3 Reasons Against Giving A Special Master Broad Powers In A Custody Case

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It has become common in recent years for attorneys to agree to the appointment of Special Masters. This development is unexpected especially in light of the provisions for Masters in Utah Rules of Civil Procedure 53(b). It states: “A reference to a master shall be the exception and not the rule. . . . in actions to be tried without a jury [appointment of a Special Master can] in the absence of the written consent of the parties, be made only upon a showing that some exceptional condition requires it.”

In other words, it is unlikely that the court would appoint a special master in your case.

There may be a good reason to have a Special Master in certain custody cases, but for every good reason, there are other reasons to be cautious. Before you agree to appoint a Special Master in a custody case, consult an attorney.

Attorneys who advocate appointing Special Masters often want to give broad powers to the Special Master that make them essentially Court Commissioners who function outside of the court system. Appointing Special Masters can result in waiving certain rights.

Before you agree to a Special Master in your custody case, consider my list of 3 basic reasons not to agree to a Special Master in a custody case:

1. Special Masters can make custody case more expensive, not less.

One reason advanced for use of a Special Master is to avoid the expense of prolonged litigation. However, Special Masters are usually decision makers that you pay out of pocket. They are not people who assist you to resolve issues by agreement. Adding another decision maker into a case will likely make the case more complicated, not less. Utah has a two tier system in metropolitan areas where most matters must first go to a court commissioner before reviewed by a judge. This can result in going to court twice for a motion. If you agree to go to a Special Master first, you may be creating a three tier system where you have to pay a Special Master out of your pocket to consider your dispute first. Then you may want to take it to the commissioner and then the judge.

2.  You may be helping your opponent to build a case against you by agreeing to a Special Master.

Even though a Special Master usually functions as a decision maker in a custody case, courts have used Special Masters as witnesses as well.  Some courts have not only considered a Special Master as a witness in a case but have also considered the testimony of a Special Master as an expert testimony in determining the credibility of one of the parties: “After considering the evidence and legal arguments, the district court found that the expert witnesses who all testified that Mother was not cooperative were credible and, conversely, that Mother was not credible.” Wolferts v. Wolferts, 2013 UT App 235, Par. 6.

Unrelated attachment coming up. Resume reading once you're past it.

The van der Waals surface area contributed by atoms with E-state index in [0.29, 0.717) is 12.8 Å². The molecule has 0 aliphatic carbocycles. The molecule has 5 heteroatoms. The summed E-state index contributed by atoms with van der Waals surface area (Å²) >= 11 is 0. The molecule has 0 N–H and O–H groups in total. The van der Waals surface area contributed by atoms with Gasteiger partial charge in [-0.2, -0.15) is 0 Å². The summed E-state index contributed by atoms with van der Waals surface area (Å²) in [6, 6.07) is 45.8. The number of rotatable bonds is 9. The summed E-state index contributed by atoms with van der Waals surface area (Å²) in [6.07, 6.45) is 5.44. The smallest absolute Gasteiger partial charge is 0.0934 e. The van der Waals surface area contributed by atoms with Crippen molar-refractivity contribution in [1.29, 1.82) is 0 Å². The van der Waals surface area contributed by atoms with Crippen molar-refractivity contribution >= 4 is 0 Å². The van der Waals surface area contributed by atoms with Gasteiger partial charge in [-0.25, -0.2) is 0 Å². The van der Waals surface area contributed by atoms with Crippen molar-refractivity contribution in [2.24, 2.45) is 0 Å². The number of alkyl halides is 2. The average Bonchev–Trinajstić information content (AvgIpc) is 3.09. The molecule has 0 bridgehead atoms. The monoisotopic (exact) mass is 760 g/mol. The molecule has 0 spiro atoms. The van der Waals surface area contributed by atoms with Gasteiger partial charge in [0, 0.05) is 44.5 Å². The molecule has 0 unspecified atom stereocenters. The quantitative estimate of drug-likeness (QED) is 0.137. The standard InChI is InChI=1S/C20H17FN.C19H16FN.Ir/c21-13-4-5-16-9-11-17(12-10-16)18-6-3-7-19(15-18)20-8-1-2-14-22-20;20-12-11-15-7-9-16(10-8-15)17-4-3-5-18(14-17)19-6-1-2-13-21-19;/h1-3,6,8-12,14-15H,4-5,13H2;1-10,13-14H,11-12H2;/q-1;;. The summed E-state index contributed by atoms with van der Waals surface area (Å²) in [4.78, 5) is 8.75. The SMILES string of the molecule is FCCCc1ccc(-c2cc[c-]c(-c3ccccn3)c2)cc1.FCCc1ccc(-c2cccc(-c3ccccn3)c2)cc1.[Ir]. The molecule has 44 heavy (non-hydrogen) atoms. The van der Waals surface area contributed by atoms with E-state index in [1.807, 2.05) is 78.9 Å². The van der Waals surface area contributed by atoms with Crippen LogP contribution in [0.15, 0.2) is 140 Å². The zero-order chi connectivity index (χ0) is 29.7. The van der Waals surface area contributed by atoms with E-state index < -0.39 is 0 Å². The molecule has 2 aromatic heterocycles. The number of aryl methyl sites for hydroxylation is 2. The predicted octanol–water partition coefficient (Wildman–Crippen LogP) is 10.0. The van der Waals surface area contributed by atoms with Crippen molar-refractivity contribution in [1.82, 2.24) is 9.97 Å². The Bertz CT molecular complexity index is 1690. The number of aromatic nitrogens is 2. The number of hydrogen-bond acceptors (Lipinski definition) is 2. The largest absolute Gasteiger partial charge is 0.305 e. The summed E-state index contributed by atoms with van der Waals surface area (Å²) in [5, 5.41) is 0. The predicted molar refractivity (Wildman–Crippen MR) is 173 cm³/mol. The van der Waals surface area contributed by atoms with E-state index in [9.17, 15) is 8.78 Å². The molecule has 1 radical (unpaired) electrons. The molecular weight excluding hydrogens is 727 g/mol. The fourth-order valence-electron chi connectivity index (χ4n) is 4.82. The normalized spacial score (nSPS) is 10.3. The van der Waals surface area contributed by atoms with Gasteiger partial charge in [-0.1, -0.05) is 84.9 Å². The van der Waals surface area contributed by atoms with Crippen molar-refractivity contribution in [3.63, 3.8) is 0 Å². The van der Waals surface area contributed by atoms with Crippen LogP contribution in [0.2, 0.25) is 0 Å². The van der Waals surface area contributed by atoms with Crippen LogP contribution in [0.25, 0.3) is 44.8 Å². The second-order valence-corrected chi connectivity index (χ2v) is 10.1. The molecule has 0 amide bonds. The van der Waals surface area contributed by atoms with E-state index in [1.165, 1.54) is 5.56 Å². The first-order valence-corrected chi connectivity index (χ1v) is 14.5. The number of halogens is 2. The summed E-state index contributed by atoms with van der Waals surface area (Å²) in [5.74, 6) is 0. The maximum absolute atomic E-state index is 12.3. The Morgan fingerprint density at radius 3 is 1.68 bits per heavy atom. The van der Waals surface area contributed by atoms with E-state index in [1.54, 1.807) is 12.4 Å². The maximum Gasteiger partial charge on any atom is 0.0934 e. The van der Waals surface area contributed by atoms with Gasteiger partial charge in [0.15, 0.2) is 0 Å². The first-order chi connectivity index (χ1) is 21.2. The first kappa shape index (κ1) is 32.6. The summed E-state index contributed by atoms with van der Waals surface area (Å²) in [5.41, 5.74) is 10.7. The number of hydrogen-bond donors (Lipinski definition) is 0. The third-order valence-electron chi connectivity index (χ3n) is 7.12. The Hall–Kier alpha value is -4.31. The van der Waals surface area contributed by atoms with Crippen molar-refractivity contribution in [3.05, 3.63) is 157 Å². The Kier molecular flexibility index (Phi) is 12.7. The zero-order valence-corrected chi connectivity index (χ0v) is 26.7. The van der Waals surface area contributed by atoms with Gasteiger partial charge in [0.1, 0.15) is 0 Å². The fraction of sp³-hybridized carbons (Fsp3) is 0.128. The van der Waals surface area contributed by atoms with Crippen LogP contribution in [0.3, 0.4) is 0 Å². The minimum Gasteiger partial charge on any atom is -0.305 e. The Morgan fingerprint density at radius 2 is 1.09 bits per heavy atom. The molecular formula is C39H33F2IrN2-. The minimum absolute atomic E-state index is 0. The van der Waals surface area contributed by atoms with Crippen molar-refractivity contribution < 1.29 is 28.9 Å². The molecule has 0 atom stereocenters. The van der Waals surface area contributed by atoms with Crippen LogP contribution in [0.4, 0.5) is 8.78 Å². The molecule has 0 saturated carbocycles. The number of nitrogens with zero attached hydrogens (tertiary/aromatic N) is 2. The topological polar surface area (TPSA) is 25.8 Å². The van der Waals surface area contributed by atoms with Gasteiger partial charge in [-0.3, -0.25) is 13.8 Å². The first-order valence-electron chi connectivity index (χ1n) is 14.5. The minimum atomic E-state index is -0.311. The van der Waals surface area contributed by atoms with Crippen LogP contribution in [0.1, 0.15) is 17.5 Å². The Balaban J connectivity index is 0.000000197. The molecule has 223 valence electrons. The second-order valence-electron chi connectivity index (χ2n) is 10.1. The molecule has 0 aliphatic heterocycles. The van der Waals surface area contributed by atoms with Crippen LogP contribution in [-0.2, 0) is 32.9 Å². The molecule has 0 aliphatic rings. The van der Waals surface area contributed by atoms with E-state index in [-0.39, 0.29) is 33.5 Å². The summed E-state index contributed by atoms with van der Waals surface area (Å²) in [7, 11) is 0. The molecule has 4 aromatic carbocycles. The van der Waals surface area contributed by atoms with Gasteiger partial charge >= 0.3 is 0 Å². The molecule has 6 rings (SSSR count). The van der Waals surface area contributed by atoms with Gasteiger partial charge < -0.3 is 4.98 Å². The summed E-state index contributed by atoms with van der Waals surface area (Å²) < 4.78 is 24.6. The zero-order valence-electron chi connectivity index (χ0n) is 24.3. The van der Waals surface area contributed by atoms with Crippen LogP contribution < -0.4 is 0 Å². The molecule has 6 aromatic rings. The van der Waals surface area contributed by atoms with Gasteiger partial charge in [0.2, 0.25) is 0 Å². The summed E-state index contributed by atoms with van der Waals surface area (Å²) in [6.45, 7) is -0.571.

Witnesses usually testify about what they have heard and seen. But expert witnesses can testify about what they think–they can give an opinion. The use of expert testimony has become a well developed and recognized evidentiary procedure. The use of a Special Master as an expert witness poses several potential problems, however.

First, a Special Master is not bound by the rules of evidence in reaching his or her opinions. Those opinions could be based on who pays him or her or on hearsay evidence that is not reliable. Second, the Special Master may have added credibility with the court because both parties have agreed to use him or her. Therefore a Master appears to the court to be a neutral, disinterested witness who carries additional weight. If you engage a Special Master, you take the risk that the Special Master will use his or her influence to sway the court’s determination against you based on unreliable information and opinions.

3. You may be waiving rights to appeal a decision of a Special Masters in your agreement.

One reason advanced for use of a Special Master is to avoid going to court. However, courts provide you with constitutional protections. You should only agree to give up those constitutional protections if you know what the decision is going to be or if you are comfortable with the possible outcomes that a Special Master could reach.

You might give up the right to appeal the decision of a Special Master. This could happen because a court typically will not look to see if the Special Master made the right decision; just whether the agreement authorized the action by the Special Master. Because the role of a Special Master is based upon an agreement, the court is likely to enforce the agreement. On the other hand, if the decision were left to the court, you can generally appeal a decision. This would happen because the judge abused their discretion or because they did not follow the law.

Cameron Johnson3 Reasons Against Giving A Special Master Broad Powers In A Custody Case